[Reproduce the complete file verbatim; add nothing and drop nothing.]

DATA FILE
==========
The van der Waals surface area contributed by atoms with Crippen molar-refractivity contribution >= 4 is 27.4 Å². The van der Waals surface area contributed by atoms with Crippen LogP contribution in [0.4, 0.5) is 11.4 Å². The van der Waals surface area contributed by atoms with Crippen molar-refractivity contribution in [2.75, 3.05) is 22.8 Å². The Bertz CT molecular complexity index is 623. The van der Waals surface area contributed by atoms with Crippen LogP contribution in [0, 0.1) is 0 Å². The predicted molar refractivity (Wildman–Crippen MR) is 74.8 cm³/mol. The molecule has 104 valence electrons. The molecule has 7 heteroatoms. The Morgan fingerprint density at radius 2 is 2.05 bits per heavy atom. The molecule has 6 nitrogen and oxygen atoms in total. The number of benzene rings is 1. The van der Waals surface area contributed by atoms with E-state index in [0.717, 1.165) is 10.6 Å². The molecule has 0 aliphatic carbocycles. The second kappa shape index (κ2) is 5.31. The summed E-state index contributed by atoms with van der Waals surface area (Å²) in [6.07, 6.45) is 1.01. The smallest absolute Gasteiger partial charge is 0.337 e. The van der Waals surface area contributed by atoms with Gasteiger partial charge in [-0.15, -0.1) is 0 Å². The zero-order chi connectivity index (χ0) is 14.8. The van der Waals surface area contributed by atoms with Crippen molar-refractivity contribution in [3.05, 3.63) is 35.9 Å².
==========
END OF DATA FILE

The van der Waals surface area contributed by atoms with Crippen molar-refractivity contribution >= 4 is 27.4 Å². The van der Waals surface area contributed by atoms with Crippen LogP contribution in [0.4, 0.5) is 11.4 Å². The van der Waals surface area contributed by atoms with Crippen molar-refractivity contribution in [2.75, 3.05) is 22.8 Å². The Bertz CT molecular complexity index is 623. The van der Waals surface area contributed by atoms with Crippen LogP contribution in [0, 0.1) is 0 Å². The predicted molar refractivity (Wildman–Crippen MR) is 74.8 cm³/mol. The molecule has 104 valence electrons. The molecule has 7 heteroatoms. The Morgan fingerprint density at radius 2 is 2.05 bits per heavy atom. The molecule has 6 nitrogen and oxygen atoms in total. The number of benzene rings is 1. The van der Waals surface area contributed by atoms with E-state index in [0.717, 1.165) is 10.6 Å². The molecule has 0 aliphatic carbocycles. The second kappa shape index (κ2) is 5.31. The summed E-state index contributed by atoms with van der Waals surface area (Å²) in [6.07, 6.45) is 1.01. The smallest absolute Gasteiger partial charge is 0.337 e. The van der Waals surface area contributed by atoms with Gasteiger partial charge in [-0.15, -0.1) is 0 Å². The zero-order chi connectivity index (χ0) is 14.8. The van der Waals surface area contributed by atoms with Crippen molar-refractivity contribution in [3.05, 3.63) is 35.9 Å².